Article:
Council declares May 10-16 National Police Week
The Metropolitan King County Council today joined municipalities across the country in proclaiming May 10–16 National Police Week in recognition of those men and women who have fallen in the line of duty.
“We can never take for granted the sacrifices of the men and women of law enforcement and their families,” said Councilmember Reagan Dunn, the sponsor of the proclamation. “It is always an honor to recognize and honor those that have fallen in the line of duty.”
“51 police officers were killed nationwide last year, nearly doubling our nation’s historic low of 2013,” said King County Sheriff John Urquhart. “It is an especially volatile time to serve in law enforcement, and it’s important to take a moment to reflect on the reason most people become police officers – they want to help others. I appreciate the Council for honoring those who have lost their lives in pursuit of that goal.”
There are nearly 3,100 commissioned law enforcement personnel that call King County home. These public servants protect the residents and businesses of 39 cities, the Port of Seattle, three Tribal governments, the University of Washington and the 250,000 residents of unincorporated King County.
“These brave men and women that we are recognizing during Police Week are among the first responders that protect our families and homes,” said Council Vice Chair Jane Hague. “We should never forget to recognize and thank them for all that they do and the risks they take.”
“I’m glad we can honor our men and women who serve us in law enforcement,” said Councilmember Kathy Lambert. “As the daughter of a retired officer, I know first-hand the sacrifices they make every day as they protect us. We owe them so much.”
In 1853, Deputy Wesley Cherry was the first recorded law enforcement death in King County. A total of 95 King County-based law enforcement personnel have made the ultimate sacrifice, with 16 of these officers being members of the King County Sheriff’s Office.
There are approximately 900,000 law enforcement officers serving in communities across the United States. The first recorded death took place in 1791, and since that time almost 20,000 law enforcement officers in the United States have died in the line of duty.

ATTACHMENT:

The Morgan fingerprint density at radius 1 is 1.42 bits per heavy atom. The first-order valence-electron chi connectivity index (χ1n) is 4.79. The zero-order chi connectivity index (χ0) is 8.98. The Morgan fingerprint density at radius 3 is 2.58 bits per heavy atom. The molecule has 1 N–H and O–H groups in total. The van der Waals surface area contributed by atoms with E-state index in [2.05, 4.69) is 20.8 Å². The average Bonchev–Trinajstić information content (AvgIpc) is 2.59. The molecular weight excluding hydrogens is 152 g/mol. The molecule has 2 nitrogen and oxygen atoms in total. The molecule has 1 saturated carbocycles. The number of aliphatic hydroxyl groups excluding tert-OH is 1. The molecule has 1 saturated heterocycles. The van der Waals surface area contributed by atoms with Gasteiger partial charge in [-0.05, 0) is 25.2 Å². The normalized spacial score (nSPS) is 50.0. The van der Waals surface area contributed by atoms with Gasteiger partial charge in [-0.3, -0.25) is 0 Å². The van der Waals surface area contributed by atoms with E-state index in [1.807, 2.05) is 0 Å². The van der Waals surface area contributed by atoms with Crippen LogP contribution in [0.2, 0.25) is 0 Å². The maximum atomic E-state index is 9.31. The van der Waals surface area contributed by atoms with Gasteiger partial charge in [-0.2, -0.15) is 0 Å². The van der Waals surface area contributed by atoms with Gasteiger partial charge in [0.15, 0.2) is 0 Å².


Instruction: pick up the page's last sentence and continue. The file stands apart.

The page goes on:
“In discussing police work, there has been far too much discussion of race and not enough about service. Black and white officers have recently been shot at or killed in the line of service to their communities,” said Councilmember Pete von Reichbauer. “This proclamation is a small token of respect for those who serve us every day in uniform.”
Police Week was created in 1962 when President John F. Kennedy signed a proclamation designating May 15 as Peace Officers Memorial Day and the week in which that date falls as Police Week. Currently, tens of thousands of law enforcement officers from around the world converge on Washington, DC to participate in a number of planned events which honor those that have paid the ultimate sacrifice.
As part of the yearly celebration of Police Week, the names of officers lost in the line of duty are added to the National Law Enforcement Officers Memorial in Washington, D.C.
This year, two officers in Washington State were added to the Washington State Law Enforcement memorial in Olympia on May 8th: Officer Derek (Chip) Hansen of the Wapato, WA Police Department and Deputy James Franklin Chatfield of the Whatcom County who passed away in 1921.
WHEREAS, National Police Week takes place on May 10-16 this year; and
WHEREAS, approximately 900,000 law enforcement officers serve in communities across the nation, and thus far in 2015, 40 brave officers have fallen in the line of duty; and
WHEREAS, nearly 3,100 members of law enforcement serve in King County, including the King County Sheriff’s Office; and
WHEREAS, since the first recorded law enforcement death in King County, of Deputy Wesley Cherry in 1853, 95 county-based officers have made the ultimate sacrifice, with 16 of these being members of the King County Sheriff’s Office, and K-9 Officer Jimmy of the Sheriff’s Office who died in April; and
WHEREAS, the names of these dedicated local public servants are engraved on the Washington State Law Enforcement Memorial in Olympia, as well as on the walls of the National Law Enforcement Officers Memorial in Washington, D.C.; and
WHEREAS, 286 fallen heroes are being added to the National Law Enforcement Officers Memorial in Washington, D.C., this year; and
WHEREAS, on May 8th, 2015 the names of Officer Derek (Chip) Hansen of the Wapato, WA Police Department, who passed away in 2014 and Deputy James Franklin Chatfield of the Whatcom County Sheriff’s Office, who passed away in 1921, were added to the Washington State Law Enforcement Memorial;
NOW, THEREFORE, we, the Metropolitan King County Council, hereby proclaim May 10-16, 2015, as
in King County and salute the service of law enforcement officers in our community and in communities across the nation.
DATED this eleventh day of May, 2015.